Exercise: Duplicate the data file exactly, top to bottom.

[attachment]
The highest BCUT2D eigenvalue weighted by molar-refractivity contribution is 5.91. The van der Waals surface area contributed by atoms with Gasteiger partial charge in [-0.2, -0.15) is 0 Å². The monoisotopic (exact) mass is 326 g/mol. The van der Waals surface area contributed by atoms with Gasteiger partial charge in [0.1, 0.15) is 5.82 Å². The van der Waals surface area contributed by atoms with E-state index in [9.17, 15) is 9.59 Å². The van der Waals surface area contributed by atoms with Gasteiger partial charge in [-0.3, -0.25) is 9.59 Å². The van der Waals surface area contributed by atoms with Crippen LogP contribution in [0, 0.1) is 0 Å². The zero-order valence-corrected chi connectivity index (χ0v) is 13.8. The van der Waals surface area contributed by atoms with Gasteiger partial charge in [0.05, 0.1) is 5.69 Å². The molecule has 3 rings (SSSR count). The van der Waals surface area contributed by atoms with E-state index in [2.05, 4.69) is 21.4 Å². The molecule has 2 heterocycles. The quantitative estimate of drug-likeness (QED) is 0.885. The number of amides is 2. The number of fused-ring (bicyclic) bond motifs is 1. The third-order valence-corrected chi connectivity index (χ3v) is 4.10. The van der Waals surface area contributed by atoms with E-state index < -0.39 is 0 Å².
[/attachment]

The highest BCUT2D eigenvalue weighted by molar-refractivity contribution is 5.91. The van der Waals surface area contributed by atoms with Gasteiger partial charge in [-0.2, -0.15) is 0 Å². The monoisotopic (exact) mass is 326 g/mol. The van der Waals surface area contributed by atoms with Gasteiger partial charge in [0.1, 0.15) is 5.82 Å². The van der Waals surface area contributed by atoms with E-state index in [9.17, 15) is 9.59 Å². The van der Waals surface area contributed by atoms with Gasteiger partial charge in [-0.3, -0.25) is 9.59 Å². The van der Waals surface area contributed by atoms with Crippen LogP contribution in [0, 0.1) is 0 Å². The zero-order valence-corrected chi connectivity index (χ0v) is 13.8. The van der Waals surface area contributed by atoms with Gasteiger partial charge in [0.05, 0.1) is 5.69 Å². The molecule has 3 rings (SSSR count). The van der Waals surface area contributed by atoms with E-state index in [2.05, 4.69) is 21.4 Å². The molecule has 2 heterocycles. The quantitative estimate of drug-likeness (QED) is 0.885. The number of amides is 2. The number of fused-ring (bicyclic) bond motifs is 1. The third-order valence-corrected chi connectivity index (χ3v) is 4.10. The van der Waals surface area contributed by atoms with E-state index < -0.39 is 0 Å².